To behold the wand’ring Moon,
Riding near her highest noon,
Like one that had been led astray
Through the heav’ns wide pathless way;
And oft, as if her head she bowed,
Stooping through a fleecy cloud.
Oft on a plat of rising ground,
I hear the far-off curfew sound,
Over some wide-watered shore,
Swinging slow with sullen roar;
Or if the air will not permit,
Some still removed place will fit,
Where glowing embers through the room
Teach light to counterfeit a gloom,
Far from all resort of mirth,
Save the cricket on the hearth,
Or the bellman’s drowsy charm,
To bless the doors from nightly harm.
Or let my lamp at midnight hour,
Be seen in some high lonely tow’r,
Where I may oft out-watch the Bear,
With thrice great Hermes, or unsphere
The spirit of Plato, to unfold
What worlds, or what vast regions hold
The immortal mind that hath forsook
Her mansion in this fleshly nook:
And of those daemons that are found
In fire, air, flood, or under ground,
Whose power hath a true consent
With planet, or with element.
Sometime let gorgeous Tragedy
In sceptred pall come sweeping by,
Presenting Thebes’, or Pelop’s line,
Or the tale of Troy divine,
Or what (though rare) of later age,
Ennobled hath the buskined stage.
But, O sad Virgin, that thy power
Might raise Musaeus from his bower,
Or bid the soul of Orpheus sing
Such notes as, warbled to the string,
Drew iron tears down Pluto’s cheek,
And made Hell grant what love did seek.
Or call up him that left half told
The story of Cambuscan bold,
Of Camball, and of Algarsife,
And who had Canace to wife,
That owned the virtuous ring and glass,
And of the wond’rous horse of brass,
On which the Tartar king did ride;
And if aught else, great bards beside,
In sage and solemn tunes have sung,
Of tourneys and of trophies hung,
Of forests, and enchantments drear,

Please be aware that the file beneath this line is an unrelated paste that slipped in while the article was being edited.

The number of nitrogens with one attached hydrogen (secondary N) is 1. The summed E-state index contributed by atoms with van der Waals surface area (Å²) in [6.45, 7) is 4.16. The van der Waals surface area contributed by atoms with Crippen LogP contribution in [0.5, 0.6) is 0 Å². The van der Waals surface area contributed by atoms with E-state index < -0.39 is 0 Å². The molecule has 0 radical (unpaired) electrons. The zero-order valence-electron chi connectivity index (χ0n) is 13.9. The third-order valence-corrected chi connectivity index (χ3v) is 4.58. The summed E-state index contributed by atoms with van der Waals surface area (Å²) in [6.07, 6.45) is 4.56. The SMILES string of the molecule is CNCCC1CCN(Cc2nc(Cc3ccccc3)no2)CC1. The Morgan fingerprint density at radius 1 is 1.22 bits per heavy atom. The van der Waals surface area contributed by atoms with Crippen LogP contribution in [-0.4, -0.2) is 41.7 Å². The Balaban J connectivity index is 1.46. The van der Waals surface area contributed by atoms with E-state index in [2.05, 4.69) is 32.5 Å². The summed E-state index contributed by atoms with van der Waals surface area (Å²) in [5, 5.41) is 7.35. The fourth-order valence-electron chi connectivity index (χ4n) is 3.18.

Where more is meant than meets the ear.
Thus, Night, oft see me in thy pale career,
Till civil-suited Morn appear,
Not tricked and frounced as she was wont,
With the Attic boy to hunt,
But kerchiefed in a comely cloud,
While rocking winds are piping loud,
Or ushered with a shower still,
When the gust hath blown his fill,
Ending on the rustling leaves,
With minute-drops from off the eaves.
And when the Sun begins to fling
His flaring beams, me, goddess, bring
To arched walks of twilight groves,
And shadows brown that Sylvan loves,
Of pine, or monumental oak,
Where the rude axe with heaved stroke,
Was never heard the nymphs to daunt,
Or fright them from their hallowed haunt.
There in close covert by some brook,
Where no profaner eye may look,
Hide me from Day’s garish eye,
While the bee with honied thigh,
That at her flow’ry work doth sing,
And the waters murmuring
With such consort as they keep,
Entice the dewy-feathered sleep;
And let some strange mysterious dream,
Wave at his wings, in airy stream
Of lively portraiture displayed,
Softly on my eye-lids laid.
And as I wake, sweet music breathe
Above, about, or underneath,
Sent by some spirit to mortals good,
Or th’ unseen Genius of the wood.
But let my due feet never fail
To walk the studious cloister’s pale,
And love the high embowed roof,
With antique pillars massy proof,
And storied windows richly dight,
Casting a dim religious light.
There let the pealing organ blow,
To the full-voiced quire below,
In service high, and anthems clear,
As may with sweetness, through mine ear,
Dissolve me into ecstasies,
And bring all Heav’n before mine eyes.
And may at last my weary age
Find out the peaceful hermitage,
hairy gown and mossy cell,
Where I may sit and rightly spell
every star that Heav’n doth shew,
every herb that sips the dew;
Till old experience do attain
something like prophetic strain.
These pleasures, Melancholy, give,
I with thee will choose to live. –John Milton